– Doing what is right even when it is not popular
– Hard work shouldn’t feel hard all the time and it is OK to have some FUN!

What do I know to be true about exceptional leaders?
Great leaders:
– Continually revisit the Why of the work. Give people a purpose
– Know that relationships are key. People (kids & adults) need to feel safe and supported if they are going to learn and thrive
– Great leaders empower others to bring their best skills, ideas and talents to the table
– Don’t take things personally
– Sometimes they totally break the rules for the right reasons

What are my top three to five values when leading others?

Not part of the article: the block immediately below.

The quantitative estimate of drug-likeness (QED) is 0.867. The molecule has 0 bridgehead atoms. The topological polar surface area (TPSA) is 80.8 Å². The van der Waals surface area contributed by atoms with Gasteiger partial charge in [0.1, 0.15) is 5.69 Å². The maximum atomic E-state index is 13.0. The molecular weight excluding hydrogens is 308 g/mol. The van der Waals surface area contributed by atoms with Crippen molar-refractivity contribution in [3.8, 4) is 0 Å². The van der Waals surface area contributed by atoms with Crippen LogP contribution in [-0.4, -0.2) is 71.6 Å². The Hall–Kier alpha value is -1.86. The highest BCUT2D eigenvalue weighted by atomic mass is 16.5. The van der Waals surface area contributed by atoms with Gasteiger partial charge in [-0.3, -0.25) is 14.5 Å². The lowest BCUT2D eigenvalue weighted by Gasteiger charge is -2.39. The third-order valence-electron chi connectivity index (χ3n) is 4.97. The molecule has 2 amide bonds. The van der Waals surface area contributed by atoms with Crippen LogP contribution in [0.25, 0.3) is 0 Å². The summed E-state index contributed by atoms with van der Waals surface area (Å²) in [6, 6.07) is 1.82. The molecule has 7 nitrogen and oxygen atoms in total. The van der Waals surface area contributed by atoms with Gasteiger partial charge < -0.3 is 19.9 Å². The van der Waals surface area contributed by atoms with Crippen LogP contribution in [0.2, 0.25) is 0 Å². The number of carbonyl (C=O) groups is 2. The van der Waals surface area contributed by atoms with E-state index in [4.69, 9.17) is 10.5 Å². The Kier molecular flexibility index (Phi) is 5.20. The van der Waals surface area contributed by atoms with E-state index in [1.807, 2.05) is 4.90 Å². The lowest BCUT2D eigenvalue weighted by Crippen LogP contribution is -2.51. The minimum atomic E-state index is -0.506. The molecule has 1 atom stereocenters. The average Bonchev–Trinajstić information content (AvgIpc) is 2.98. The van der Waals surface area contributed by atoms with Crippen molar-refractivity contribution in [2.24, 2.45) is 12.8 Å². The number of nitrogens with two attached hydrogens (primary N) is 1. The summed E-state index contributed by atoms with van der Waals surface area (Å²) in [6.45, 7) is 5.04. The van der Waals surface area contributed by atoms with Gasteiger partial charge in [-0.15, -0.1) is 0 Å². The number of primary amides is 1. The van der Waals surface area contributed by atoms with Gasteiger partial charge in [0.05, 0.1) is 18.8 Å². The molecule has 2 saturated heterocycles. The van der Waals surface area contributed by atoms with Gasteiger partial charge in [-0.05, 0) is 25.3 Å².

I will:
– Be authentic – I spent so long trying to be who I thought others wanted me to be, it was exhausting and I’m soooooo over that!
– Be positive – no whining/complaining/victim mentality. My reality is what I create.
– Never Stop Learning – there is always something I can get better at and the world is full of things I don’t know yet…
– Work Hard – we’ve got lots to do to transform education!
– Have Fun – We spend a lot of time working on this stuff…it can and should be enjoyable

What can others expect of me?
– I ask a lot of questions – I want to understand the big picture and how all the pieces fit together to make sure what I’m doing works. I’m also like to know what is going on.
– I’m here to help. Please ask! I’m happy to share what I know.
– I will be honest with you – if you want feedback I’ll give it.
– I’m opinionated, but can be swayed when presented a differing point of view. I also like to debate things. (Just ask my husband)